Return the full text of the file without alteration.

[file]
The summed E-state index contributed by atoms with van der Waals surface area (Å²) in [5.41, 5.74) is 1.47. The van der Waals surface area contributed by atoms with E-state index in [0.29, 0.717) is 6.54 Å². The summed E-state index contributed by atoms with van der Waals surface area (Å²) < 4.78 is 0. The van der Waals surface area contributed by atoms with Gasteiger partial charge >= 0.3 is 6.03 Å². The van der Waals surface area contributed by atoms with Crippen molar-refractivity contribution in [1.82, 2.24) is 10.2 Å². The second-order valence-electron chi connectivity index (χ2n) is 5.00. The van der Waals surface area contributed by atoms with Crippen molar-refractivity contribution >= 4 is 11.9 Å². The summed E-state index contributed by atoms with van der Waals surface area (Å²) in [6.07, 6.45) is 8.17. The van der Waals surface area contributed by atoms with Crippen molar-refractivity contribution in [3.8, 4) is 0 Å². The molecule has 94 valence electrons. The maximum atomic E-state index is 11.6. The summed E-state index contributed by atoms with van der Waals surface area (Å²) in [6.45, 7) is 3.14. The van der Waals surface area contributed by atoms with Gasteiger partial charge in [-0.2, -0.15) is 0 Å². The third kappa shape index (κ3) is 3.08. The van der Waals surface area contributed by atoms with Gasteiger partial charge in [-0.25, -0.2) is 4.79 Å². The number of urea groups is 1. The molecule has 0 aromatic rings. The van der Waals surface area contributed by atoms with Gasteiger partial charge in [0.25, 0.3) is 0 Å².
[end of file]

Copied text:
The summed E-state index contributed by atoms with van der Waals surface area (Å²) in [5.41, 5.74) is 1.47. The van der Waals surface area contributed by atoms with E-state index in [0.29, 0.717) is 6.54 Å². The summed E-state index contributed by atoms with van der Waals surface area (Å²) < 4.78 is 0. The van der Waals surface area contributed by atoms with Gasteiger partial charge >= 0.3 is 6.03 Å². The van der Waals surface area contributed by atoms with Crippen molar-refractivity contribution in [1.82, 2.24) is 10.2 Å². The second-order valence-electron chi connectivity index (χ2n) is 5.00. The van der Waals surface area contributed by atoms with Crippen molar-refractivity contribution >= 4 is 11.9 Å². The summed E-state index contributed by atoms with van der Waals surface area (Å²) in [6.07, 6.45) is 8.17. The van der Waals surface area contributed by atoms with Crippen molar-refractivity contribution in [3.8, 4) is 0 Å². The molecule has 94 valence electrons. The maximum atomic E-state index is 11.6. The summed E-state index contributed by atoms with van der Waals surface area (Å²) in [6.45, 7) is 3.14. The van der Waals surface area contributed by atoms with Gasteiger partial charge in [-0.2, -0.15) is 0 Å². The third kappa shape index (κ3) is 3.08. The van der Waals surface area contributed by atoms with Gasteiger partial charge in [-0.25, -0.2) is 4.79 Å². The number of urea groups is 1. The molecule has 0 aromatic rings. The van der Waals surface area contributed by atoms with Gasteiger partial charge in [0.25, 0.3) is 0 Å².